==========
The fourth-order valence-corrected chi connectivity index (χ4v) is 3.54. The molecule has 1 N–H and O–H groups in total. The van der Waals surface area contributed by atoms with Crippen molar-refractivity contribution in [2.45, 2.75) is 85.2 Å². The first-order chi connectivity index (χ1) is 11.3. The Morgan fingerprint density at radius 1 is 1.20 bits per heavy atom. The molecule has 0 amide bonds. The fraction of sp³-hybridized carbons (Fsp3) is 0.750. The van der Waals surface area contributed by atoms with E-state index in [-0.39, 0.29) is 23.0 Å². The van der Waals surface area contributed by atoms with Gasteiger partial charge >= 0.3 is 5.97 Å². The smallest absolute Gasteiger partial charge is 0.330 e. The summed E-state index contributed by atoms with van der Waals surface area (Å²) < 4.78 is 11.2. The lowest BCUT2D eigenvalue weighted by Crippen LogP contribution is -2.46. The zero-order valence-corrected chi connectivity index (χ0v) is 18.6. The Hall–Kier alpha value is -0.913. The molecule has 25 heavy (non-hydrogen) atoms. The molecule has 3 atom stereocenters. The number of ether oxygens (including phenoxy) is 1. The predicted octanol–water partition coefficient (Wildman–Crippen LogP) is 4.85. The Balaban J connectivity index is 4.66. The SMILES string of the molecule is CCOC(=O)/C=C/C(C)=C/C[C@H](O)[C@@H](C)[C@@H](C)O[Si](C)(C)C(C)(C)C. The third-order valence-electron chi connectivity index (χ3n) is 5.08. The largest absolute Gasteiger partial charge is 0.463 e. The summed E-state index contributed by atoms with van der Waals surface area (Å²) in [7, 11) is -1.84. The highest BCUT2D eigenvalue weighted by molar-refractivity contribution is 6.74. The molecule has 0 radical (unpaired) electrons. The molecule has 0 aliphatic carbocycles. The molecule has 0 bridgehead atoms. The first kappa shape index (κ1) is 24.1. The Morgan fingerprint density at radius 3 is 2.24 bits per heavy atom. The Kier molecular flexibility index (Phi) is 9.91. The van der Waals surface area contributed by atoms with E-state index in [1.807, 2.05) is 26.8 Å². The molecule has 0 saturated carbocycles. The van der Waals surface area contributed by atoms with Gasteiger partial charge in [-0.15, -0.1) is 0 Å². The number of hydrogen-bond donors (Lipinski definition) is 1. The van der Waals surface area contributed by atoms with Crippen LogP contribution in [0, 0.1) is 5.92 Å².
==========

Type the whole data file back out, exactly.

The fourth-order valence-corrected chi connectivity index (χ4v) is 3.54. The molecule has 1 N–H and O–H groups in total. The van der Waals surface area contributed by atoms with Crippen molar-refractivity contribution in [2.45, 2.75) is 85.2 Å². The first-order chi connectivity index (χ1) is 11.3. The Morgan fingerprint density at radius 1 is 1.20 bits per heavy atom. The molecule has 0 amide bonds. The fraction of sp³-hybridized carbons (Fsp3) is 0.750. The van der Waals surface area contributed by atoms with E-state index in [-0.39, 0.29) is 23.0 Å². The van der Waals surface area contributed by atoms with Gasteiger partial charge >= 0.3 is 5.97 Å². The smallest absolute Gasteiger partial charge is 0.330 e. The summed E-state index contributed by atoms with van der Waals surface area (Å²) < 4.78 is 11.2. The lowest BCUT2D eigenvalue weighted by Crippen LogP contribution is -2.46. The zero-order valence-corrected chi connectivity index (χ0v) is 18.6. The Hall–Kier alpha value is -0.913. The molecule has 25 heavy (non-hydrogen) atoms. The molecule has 3 atom stereocenters. The number of ether oxygens (including phenoxy) is 1. The predicted octanol–water partition coefficient (Wildman–Crippen LogP) is 4.85. The Balaban J connectivity index is 4.66. The SMILES string of the molecule is CCOC(=O)/C=C/C(C)=C/C[C@H](O)[C@@H](C)[C@@H](C)O[Si](C)(C)C(C)(C)C. The third-order valence-electron chi connectivity index (χ3n) is 5.08. The largest absolute Gasteiger partial charge is 0.463 e. The summed E-state index contributed by atoms with van der Waals surface area (Å²) in [7, 11) is -1.84. The highest BCUT2D eigenvalue weighted by molar-refractivity contribution is 6.74. The molecule has 0 radical (unpaired) electrons. The molecule has 0 aliphatic carbocycles. The molecule has 0 bridgehead atoms. The first kappa shape index (κ1) is 24.1. The Morgan fingerprint density at radius 3 is 2.24 bits per heavy atom. The Kier molecular flexibility index (Phi) is 9.91. The van der Waals surface area contributed by atoms with E-state index in [1.807, 2.05) is 26.8 Å². The molecule has 0 saturated carbocycles. The van der Waals surface area contributed by atoms with Gasteiger partial charge in [-0.15, -0.1) is 0 Å². The number of hydrogen-bond donors (Lipinski definition) is 1. The van der Waals surface area contributed by atoms with Crippen LogP contribution in [0, 0.1) is 5.92 Å².